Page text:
#43

Post by The Annoyed Man » Mon Jun 22, 2015 10:45 pm

jmra wrote:
Jeff B. wrote:
jmra wrote:
Jeff B. wrote:Good thread... many excellent points. I too think that the frequency of open carry will decline after an initial splash. Personally, I think that we should have un-licensed open carry like many, many other states do, but I'm happy to see the progress that was made. We've taken step forward in gun rights. That in itself is a big thing, IMO.

It will be interesting to see how the various jurisdictions and agencies deal with OC. I hope anyone that receives unwarranted attention remains calm, cool and collected, allowing de-escalating any situation and giving the anti's grist for their propaganda mill. I'm a believer that differences with the law need to be settled after the fact through administrative and possibly civil avenues. Considering that the vast majority of the law officers out there are A-OK, I'm hoping we don't see any serious confrontations or bad press for OC.

Jeff B.
"Many, many" other states have unlicensed OC? Can you list them?
From Wikipedia (OK, not a prefect source, but OK for a quick reply);

Today in the United States, the laws vary from state to state regarding open carry of firearms. The categories are defined as follows:

Permissive open carry states A state has passed full preemption of all firearms laws. They do not prohibit open carry for all non-prohibited citizens and do not require a permit or license to open carry. Open carry is lawful on foot and in a motor vehicle. It must be noted that while open carry may be legal in such jurisdictions per se, persons openly carrying firearms may be detained and cited by law enforcement officials for disorderly conduct or disturbing the peace in certain locations and circumstances where openly carrying could cause public alarm.

Licensed open carry states A state has passed full preemption of all firearms laws. They permit open carry of a handgun to all non-prohibited citizens once they have been issued a permit or license. Open carry of a handgun is lawful on foot and in a motor vehicle. In practice however, some of these states that have May-Issue licensing laws can be regarded as Non-Permissive for open carry, as issuing authorities rarely or never grant licenses to ordinary citizens.

Anomalous open carry states The legality of open carry varies within state, based on local policies. In such states, some local jurisdictions may permit open carry while others may impose varying degrees of restrictions or prohibit open carry entirely.

Non-permissive open carry states In these states, open carry of a handgun is not lawful, or is only lawful under such a limited set of circumstances that public carry is effectively prohibited. Such limited circumstances may include when hunting, or while traveling to/from hunting locations, while on property controlled by the person carrying, or for lawful self-defense. Additionally, some states with May-Issue licensing laws are Non-Permissive when issuing authorities are highly restrictive in the issuance of licenses allowing open carry.

Rural open carry states In these states, open carry is generally prohibited, except in unincorporated areas of counties where population densities are below statutorily-defined thresholds, and local authorities have enacted legislation to not prohibit open carry in such jurisdictions (California). As such, these states are also regarded as Anomalous open carry states.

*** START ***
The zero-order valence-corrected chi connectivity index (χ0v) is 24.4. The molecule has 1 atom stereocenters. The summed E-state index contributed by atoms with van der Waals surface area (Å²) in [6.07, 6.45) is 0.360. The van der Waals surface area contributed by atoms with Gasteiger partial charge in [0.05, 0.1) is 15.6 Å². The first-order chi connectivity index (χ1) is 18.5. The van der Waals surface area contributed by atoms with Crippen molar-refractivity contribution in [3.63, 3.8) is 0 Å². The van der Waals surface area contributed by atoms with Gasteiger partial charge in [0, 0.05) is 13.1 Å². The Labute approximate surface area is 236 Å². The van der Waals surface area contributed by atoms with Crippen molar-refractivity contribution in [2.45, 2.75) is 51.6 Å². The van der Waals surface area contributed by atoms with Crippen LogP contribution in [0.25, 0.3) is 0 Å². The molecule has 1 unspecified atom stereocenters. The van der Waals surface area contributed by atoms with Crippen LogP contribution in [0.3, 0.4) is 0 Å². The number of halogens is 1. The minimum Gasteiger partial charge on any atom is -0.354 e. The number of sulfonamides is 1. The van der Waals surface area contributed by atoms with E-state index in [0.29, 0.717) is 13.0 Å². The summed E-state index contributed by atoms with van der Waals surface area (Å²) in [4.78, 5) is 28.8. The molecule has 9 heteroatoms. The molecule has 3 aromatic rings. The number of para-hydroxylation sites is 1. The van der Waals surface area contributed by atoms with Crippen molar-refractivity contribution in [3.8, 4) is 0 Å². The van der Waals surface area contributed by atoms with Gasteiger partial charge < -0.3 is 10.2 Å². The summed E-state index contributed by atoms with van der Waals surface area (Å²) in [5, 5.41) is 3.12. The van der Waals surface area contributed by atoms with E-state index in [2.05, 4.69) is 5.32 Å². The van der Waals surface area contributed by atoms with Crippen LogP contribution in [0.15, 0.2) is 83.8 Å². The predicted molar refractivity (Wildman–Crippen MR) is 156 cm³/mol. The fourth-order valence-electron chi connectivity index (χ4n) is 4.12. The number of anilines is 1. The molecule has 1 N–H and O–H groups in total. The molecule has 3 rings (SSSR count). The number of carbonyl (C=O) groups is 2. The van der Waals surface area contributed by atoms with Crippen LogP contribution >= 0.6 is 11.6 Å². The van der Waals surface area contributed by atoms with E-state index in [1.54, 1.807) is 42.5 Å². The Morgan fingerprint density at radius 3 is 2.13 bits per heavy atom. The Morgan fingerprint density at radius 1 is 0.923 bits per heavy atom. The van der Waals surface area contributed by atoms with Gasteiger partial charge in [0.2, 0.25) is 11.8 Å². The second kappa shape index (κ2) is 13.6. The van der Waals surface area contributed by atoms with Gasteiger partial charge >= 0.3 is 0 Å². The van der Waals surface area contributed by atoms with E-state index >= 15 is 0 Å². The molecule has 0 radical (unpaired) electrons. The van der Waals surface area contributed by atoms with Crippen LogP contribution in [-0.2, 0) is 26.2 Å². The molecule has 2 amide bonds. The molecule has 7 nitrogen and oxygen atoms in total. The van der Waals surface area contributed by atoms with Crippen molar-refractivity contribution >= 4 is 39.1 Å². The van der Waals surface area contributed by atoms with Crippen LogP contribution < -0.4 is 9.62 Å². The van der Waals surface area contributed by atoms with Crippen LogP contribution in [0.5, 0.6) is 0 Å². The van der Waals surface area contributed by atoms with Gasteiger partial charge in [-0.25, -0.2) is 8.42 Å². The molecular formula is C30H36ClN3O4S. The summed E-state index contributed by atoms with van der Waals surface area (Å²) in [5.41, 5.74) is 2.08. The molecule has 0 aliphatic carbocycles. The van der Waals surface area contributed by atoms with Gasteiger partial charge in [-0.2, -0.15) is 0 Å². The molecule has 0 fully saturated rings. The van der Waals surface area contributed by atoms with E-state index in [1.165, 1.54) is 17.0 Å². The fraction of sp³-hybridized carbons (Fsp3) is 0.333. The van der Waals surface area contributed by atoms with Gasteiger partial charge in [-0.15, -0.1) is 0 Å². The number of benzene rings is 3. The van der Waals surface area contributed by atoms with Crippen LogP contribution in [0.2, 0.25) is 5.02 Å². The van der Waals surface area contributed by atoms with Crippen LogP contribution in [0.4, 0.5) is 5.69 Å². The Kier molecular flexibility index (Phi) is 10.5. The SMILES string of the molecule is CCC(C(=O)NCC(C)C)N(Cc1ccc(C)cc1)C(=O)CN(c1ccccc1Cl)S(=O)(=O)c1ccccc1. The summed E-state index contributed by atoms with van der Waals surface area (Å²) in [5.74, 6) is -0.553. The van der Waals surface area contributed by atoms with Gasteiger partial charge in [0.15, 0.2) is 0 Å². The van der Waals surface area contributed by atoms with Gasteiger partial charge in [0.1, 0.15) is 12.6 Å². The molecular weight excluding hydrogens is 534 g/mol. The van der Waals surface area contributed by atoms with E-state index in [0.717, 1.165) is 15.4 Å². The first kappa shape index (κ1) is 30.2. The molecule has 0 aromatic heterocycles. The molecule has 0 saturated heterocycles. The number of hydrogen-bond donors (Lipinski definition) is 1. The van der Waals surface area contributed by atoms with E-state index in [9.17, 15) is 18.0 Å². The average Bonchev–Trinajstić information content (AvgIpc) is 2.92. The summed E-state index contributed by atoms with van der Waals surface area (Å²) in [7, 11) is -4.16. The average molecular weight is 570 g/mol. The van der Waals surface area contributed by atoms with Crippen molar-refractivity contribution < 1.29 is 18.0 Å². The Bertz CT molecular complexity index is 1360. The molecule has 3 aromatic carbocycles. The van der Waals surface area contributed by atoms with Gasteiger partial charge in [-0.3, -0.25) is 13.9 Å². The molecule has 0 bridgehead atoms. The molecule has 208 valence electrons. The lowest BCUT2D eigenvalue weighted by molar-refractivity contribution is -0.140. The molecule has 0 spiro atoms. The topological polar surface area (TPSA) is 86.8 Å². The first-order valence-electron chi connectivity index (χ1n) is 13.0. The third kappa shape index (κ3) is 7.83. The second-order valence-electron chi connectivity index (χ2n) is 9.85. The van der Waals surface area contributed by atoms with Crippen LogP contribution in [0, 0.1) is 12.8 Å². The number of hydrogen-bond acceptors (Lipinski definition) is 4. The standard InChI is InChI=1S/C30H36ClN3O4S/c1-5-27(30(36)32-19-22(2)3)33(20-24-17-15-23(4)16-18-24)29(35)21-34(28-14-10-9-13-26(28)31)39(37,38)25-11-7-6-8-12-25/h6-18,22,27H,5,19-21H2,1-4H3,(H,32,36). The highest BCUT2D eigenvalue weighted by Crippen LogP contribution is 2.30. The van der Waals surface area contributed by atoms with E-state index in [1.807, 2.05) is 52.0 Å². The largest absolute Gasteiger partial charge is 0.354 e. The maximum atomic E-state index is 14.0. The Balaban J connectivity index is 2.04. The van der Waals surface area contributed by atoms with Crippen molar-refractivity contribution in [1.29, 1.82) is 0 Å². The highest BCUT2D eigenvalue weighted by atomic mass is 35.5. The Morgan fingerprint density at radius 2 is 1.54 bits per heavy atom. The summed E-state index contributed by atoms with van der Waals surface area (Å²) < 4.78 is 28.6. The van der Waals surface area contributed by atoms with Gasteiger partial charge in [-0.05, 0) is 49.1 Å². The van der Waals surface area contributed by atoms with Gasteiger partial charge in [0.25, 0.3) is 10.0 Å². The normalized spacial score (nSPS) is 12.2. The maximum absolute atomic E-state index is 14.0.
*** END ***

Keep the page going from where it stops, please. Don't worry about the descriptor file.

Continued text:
Permissive States: AL, AK, AZ, CO, DE, ID, KS, KY, LA, ME, MI, MS, MT, NV, NM, NC, OH, SD, VT, VA, WA, WV, WI, WY.

24, maybe not many, many, but alot!

Regards,

Jeff B.
Looking at actual state laws I count 20, however 11 of those states allow local governments to restrict open carry or their open carry has restrictions that make OC impractical.
So that leaves about 9 states where you can walk the streets anywhere in the state OCing unlicensed.
BTW, La is listed as an OC state. I lived there almost 4 decades and never saw a single person OC. Just for kicks visit New Orleans with a gun strapped to your hip and see how many teeth you leave in the concrete.
And you can list CO unless you are in Denver - that would be illegal.
Jmra beat me to it. NV may have OC, but you better not OC in Clark County. They kill CHLs who haven't done anything wrong down there, for lawfully carrying concealed. Other states have local preemption, even though the state says IT has preemption. Things are not quite as crystal clear as some people say.
Give me Liberty, or I'll get up and get it myself.—Hookalakah Meshobbab
I don't carry because of the odds, I carry because of the stakes.—The Annoyed Boy

User avatar

XinTX
Senior Member
Posts in topic: 1
Posts: 439
Joined: Fri Dec 17, 2010 2:27 pm
Location: League City

Re: Police, lawyers decry 'unknowns' of open carry law

#44

Post by XinTX » Tue Jun 23, 2015 5:34 am

I too wish they'd have left the "no stop" amendment in there. But it is what it is. The article in the OP seemed like one of those "this time it's different, there WILL be blood in the streets this time!" articles. Given the lack of the no stop amendment, it's going to take some time before this all sorts out. I do think there will be a rash of OC BBQ's right when this takes effect in January. But after that it will likely die down. And I doubt I'd OC until this does get settled. I'm too old to go kissing the concrete.
“Public safety is always the first cry of the tyrant.” - Lord Gladstone

Locked

Return to “2015 Legislative Session”